MNR fire base a beehive of activity

FORT FRANCES—Having to deal with one of the busiest fire seasons in recent years, the Ministry of Natural Resources’ Forest Fire Management Centre here in Fort Frances has seen 187 fires since April 1—more than double the average number of 83.
And while there’s been a temporary lull in the Fort Frances District (with the exception of Quetico Park, where nearly all of the district’s active fires continue to burn), a tour of the fire headquarters here Saturday offered a look at a complex team structure that’s always busy and ever-vigil.
“There’s tremendous co-ordination between the top and the bottom,” explained my tour guide, fire information officer Tony Elders, adding the jobs at the base here range from fire management supervisor, sector response officer, and logistics boss to radio operator, fire management technician, and FireRanger.
All of these people work together to ensure not only that fires are detected, monitored, and actioned, but make sure those out in the field (whether it’s firefighters or aircraft) are efficiently utilized and kept safe.
“It’s like juggling 100 balls at a time,” Elders said of all the factors that go into the decision-making at the fire base on any given day.
While staff are in the office at all hours (often working 10-12 hours days even when it’s not busy), the true start of the day usually is the 10 a.m. planning and briefing meeting, which often determines the course of the day for supervisors and management as well as those in the field.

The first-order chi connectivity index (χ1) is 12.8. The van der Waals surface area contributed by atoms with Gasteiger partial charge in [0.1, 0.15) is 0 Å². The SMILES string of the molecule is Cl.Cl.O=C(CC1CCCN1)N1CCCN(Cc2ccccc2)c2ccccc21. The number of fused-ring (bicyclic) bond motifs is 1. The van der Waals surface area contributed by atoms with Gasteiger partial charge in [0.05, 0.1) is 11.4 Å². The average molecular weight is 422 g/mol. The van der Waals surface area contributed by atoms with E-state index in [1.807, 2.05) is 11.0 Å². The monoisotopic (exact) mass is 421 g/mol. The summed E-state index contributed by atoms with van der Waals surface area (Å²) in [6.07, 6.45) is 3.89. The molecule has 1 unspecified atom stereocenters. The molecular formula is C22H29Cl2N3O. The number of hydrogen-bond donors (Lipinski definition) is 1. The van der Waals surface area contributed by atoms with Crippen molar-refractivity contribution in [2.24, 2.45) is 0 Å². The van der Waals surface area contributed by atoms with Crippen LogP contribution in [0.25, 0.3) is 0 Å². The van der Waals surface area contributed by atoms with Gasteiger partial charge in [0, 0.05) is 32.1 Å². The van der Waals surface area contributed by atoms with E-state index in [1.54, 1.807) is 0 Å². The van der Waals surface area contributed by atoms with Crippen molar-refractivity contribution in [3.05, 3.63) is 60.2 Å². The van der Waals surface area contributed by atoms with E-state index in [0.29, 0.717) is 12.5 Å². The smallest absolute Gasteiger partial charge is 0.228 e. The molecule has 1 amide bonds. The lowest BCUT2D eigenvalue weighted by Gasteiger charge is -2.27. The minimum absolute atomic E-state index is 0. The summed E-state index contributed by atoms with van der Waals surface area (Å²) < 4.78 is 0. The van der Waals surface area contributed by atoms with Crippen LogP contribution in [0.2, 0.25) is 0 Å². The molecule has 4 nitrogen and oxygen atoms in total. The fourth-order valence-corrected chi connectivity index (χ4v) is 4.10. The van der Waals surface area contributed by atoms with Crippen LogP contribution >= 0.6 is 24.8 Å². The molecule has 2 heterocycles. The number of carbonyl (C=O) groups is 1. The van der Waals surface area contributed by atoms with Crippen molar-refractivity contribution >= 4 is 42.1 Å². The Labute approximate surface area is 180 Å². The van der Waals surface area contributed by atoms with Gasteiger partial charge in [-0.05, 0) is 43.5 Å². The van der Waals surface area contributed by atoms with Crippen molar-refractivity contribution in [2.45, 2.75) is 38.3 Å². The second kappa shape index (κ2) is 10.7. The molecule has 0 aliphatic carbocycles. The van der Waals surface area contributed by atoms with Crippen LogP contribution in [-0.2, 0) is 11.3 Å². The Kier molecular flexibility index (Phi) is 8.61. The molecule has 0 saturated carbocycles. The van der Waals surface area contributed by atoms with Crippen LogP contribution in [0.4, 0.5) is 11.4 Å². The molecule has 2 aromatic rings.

At this time, the acting sector response officer, in this case Murray Haase from Kirkland Lake (filling in for local MNR officer Gary Harland), goes over information with staff, including those at the forward attack bases in Quetico Park and Vedette Lake.
This information includes:
•the previous day’s weather conditions;
•current weather conditions and the forecast for that day;
•overnight lightning activity;
•the existing fire situation (any active fires and their status);
•predicted fire occurrence (both human- and lightning-caused); and
•predicted fire growth (categorized by fuel type).
Firefighting strategy and tactics also are discussed, as well as what preventive measures are in place (Restricted Fire Zones, bridge programs, radio ads, etc.), service issues, aircraft alerts, where crews are assigned, and any possible safety concerns.
Depending on the fire activity on a given day, and the fire hazard index, decisions stemming from this meeting could mean firefighter crews are dispatched to a fire, taken off a fire, or moved around where they’re needed most.
More than just responding to new fires, MNR fire management take great efforts to anticipate fire activity so they can be prepared—and keep crews safe.
“We’re always trying to look ahead,” said fire management supervisor Harrold Boven.